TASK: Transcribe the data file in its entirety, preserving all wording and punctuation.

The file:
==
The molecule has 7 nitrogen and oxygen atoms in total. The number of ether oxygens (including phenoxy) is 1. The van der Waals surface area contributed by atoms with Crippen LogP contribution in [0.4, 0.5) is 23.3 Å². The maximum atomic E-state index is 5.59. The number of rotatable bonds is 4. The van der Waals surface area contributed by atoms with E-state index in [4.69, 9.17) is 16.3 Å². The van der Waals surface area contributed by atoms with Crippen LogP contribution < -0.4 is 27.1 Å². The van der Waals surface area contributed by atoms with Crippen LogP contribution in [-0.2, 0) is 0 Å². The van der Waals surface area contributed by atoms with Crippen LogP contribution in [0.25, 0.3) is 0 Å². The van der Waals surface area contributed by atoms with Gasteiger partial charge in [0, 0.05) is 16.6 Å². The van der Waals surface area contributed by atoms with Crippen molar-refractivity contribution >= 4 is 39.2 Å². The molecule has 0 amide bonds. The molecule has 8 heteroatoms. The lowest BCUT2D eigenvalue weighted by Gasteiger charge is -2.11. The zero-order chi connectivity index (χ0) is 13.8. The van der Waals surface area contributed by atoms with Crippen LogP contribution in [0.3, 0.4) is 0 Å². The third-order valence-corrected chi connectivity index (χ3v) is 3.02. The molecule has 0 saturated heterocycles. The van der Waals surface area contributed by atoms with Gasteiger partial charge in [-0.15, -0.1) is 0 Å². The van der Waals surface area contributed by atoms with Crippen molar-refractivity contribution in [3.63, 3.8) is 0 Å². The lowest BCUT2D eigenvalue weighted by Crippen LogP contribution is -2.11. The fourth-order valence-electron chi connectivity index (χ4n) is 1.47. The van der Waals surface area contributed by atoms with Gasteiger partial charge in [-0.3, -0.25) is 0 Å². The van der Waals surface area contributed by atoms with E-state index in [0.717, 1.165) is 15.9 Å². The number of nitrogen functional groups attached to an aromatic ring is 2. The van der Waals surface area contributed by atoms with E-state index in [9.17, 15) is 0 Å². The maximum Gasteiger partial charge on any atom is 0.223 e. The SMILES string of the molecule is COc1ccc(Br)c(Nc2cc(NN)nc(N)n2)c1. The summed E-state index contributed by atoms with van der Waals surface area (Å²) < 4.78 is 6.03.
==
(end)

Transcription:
The molecule has 7 nitrogen and oxygen atoms in total. The number of ether oxygens (including phenoxy) is 1. The van der Waals surface area contributed by atoms with Crippen LogP contribution in [0.4, 0.5) is 23.3 Å². The maximum atomic E-state index is 5.59. The number of rotatable bonds is 4. The van der Waals surface area contributed by atoms with E-state index in [4.69, 9.17) is 16.3 Å². The van der Waals surface area contributed by atoms with Crippen LogP contribution < -0.4 is 27.1 Å². The van der Waals surface area contributed by atoms with Crippen LogP contribution in [-0.2, 0) is 0 Å². The van der Waals surface area contributed by atoms with Crippen LogP contribution in [0.25, 0.3) is 0 Å². The van der Waals surface area contributed by atoms with Gasteiger partial charge in [0, 0.05) is 16.6 Å². The van der Waals surface area contributed by atoms with Crippen molar-refractivity contribution >= 4 is 39.2 Å². The molecule has 0 amide bonds. The molecule has 8 heteroatoms. The lowest BCUT2D eigenvalue weighted by Gasteiger charge is -2.11. The zero-order chi connectivity index (χ0) is 13.8. The van der Waals surface area contributed by atoms with Crippen LogP contribution in [0.3, 0.4) is 0 Å². The third-order valence-corrected chi connectivity index (χ3v) is 3.02. The molecule has 0 saturated heterocycles. The van der Waals surface area contributed by atoms with Gasteiger partial charge in [-0.15, -0.1) is 0 Å². The van der Waals surface area contributed by atoms with Crippen molar-refractivity contribution in [3.63, 3.8) is 0 Å². The lowest BCUT2D eigenvalue weighted by Crippen LogP contribution is -2.11. The fourth-order valence-electron chi connectivity index (χ4n) is 1.47. The van der Waals surface area contributed by atoms with Gasteiger partial charge in [-0.3, -0.25) is 0 Å². The van der Waals surface area contributed by atoms with E-state index in [0.717, 1.165) is 15.9 Å². The number of nitrogen functional groups attached to an aromatic ring is 2. The van der Waals surface area contributed by atoms with E-state index in [9.17, 15) is 0 Å². The maximum Gasteiger partial charge on any atom is 0.223 e. The SMILES string of the molecule is COc1ccc(Br)c(Nc2cc(NN)nc(N)n2)c1. The summed E-state index contributed by atoms with van der Waals surface area (Å²) < 4.78 is 6.03.